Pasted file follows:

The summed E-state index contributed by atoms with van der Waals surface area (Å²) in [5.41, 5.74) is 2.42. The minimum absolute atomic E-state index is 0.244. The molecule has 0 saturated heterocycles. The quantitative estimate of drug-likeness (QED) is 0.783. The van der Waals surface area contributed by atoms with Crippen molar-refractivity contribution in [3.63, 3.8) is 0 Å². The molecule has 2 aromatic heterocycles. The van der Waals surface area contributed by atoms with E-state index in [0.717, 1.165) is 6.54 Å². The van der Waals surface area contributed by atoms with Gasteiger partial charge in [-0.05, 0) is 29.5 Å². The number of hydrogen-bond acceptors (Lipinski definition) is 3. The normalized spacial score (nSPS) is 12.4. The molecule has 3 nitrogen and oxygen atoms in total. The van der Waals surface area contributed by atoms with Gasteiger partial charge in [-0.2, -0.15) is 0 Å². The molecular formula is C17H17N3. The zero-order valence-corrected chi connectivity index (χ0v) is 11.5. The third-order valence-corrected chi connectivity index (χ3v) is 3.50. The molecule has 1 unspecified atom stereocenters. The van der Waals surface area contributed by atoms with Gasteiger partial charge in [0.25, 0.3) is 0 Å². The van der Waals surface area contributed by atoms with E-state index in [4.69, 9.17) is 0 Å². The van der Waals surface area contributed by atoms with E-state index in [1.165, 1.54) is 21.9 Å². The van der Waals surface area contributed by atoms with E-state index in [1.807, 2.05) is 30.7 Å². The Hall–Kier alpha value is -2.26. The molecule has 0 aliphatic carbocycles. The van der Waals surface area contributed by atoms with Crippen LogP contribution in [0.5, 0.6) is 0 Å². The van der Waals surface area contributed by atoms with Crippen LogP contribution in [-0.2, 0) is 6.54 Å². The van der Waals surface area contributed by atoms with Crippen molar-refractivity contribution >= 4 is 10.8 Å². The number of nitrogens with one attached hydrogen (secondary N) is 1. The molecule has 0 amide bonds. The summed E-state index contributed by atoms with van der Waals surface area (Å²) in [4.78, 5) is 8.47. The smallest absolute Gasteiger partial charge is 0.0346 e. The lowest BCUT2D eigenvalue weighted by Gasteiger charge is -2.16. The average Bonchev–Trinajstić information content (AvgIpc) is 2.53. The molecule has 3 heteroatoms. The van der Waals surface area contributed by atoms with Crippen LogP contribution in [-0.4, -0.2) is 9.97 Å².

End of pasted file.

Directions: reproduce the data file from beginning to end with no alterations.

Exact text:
The summed E-state index contributed by atoms with van der Waals surface area (Å²) in [5.41, 5.74) is 2.42. The minimum absolute atomic E-state index is 0.244. The molecule has 0 saturated heterocycles. The quantitative estimate of drug-likeness (QED) is 0.783. The van der Waals surface area contributed by atoms with Crippen molar-refractivity contribution in [3.63, 3.8) is 0 Å². The molecule has 2 aromatic heterocycles. The van der Waals surface area contributed by atoms with E-state index in [0.717, 1.165) is 6.54 Å². The van der Waals surface area contributed by atoms with Gasteiger partial charge in [-0.05, 0) is 29.5 Å². The number of hydrogen-bond acceptors (Lipinski definition) is 3. The normalized spacial score (nSPS) is 12.4. The molecule has 3 nitrogen and oxygen atoms in total. The van der Waals surface area contributed by atoms with Gasteiger partial charge in [-0.2, -0.15) is 0 Å². The molecular formula is C17H17N3. The zero-order valence-corrected chi connectivity index (χ0v) is 11.5. The third-order valence-corrected chi connectivity index (χ3v) is 3.50. The molecule has 1 unspecified atom stereocenters. The van der Waals surface area contributed by atoms with Gasteiger partial charge in [0.25, 0.3) is 0 Å². The van der Waals surface area contributed by atoms with E-state index in [4.69, 9.17) is 0 Å². The van der Waals surface area contributed by atoms with E-state index in [1.165, 1.54) is 21.9 Å². The van der Waals surface area contributed by atoms with E-state index in [1.807, 2.05) is 30.7 Å². The Hall–Kier alpha value is -2.26. The molecule has 0 aliphatic carbocycles. The van der Waals surface area contributed by atoms with Crippen LogP contribution in [0.5, 0.6) is 0 Å². The van der Waals surface area contributed by atoms with Crippen LogP contribution in [-0.2, 0) is 6.54 Å². The van der Waals surface area contributed by atoms with Crippen molar-refractivity contribution >= 4 is 10.8 Å². The number of nitrogens with one attached hydrogen (secondary N) is 1. The molecule has 0 amide bonds. The summed E-state index contributed by atoms with van der Waals surface area (Å²) in [4.78, 5) is 8.47. The smallest absolute Gasteiger partial charge is 0.0346 e. The lowest BCUT2D eigenvalue weighted by Gasteiger charge is -2.16. The average Bonchev–Trinajstić information content (AvgIpc) is 2.53. The molecule has 3 heteroatoms. The van der Waals surface area contributed by atoms with Crippen LogP contribution in [-0.4, -0.2) is 9.97 Å².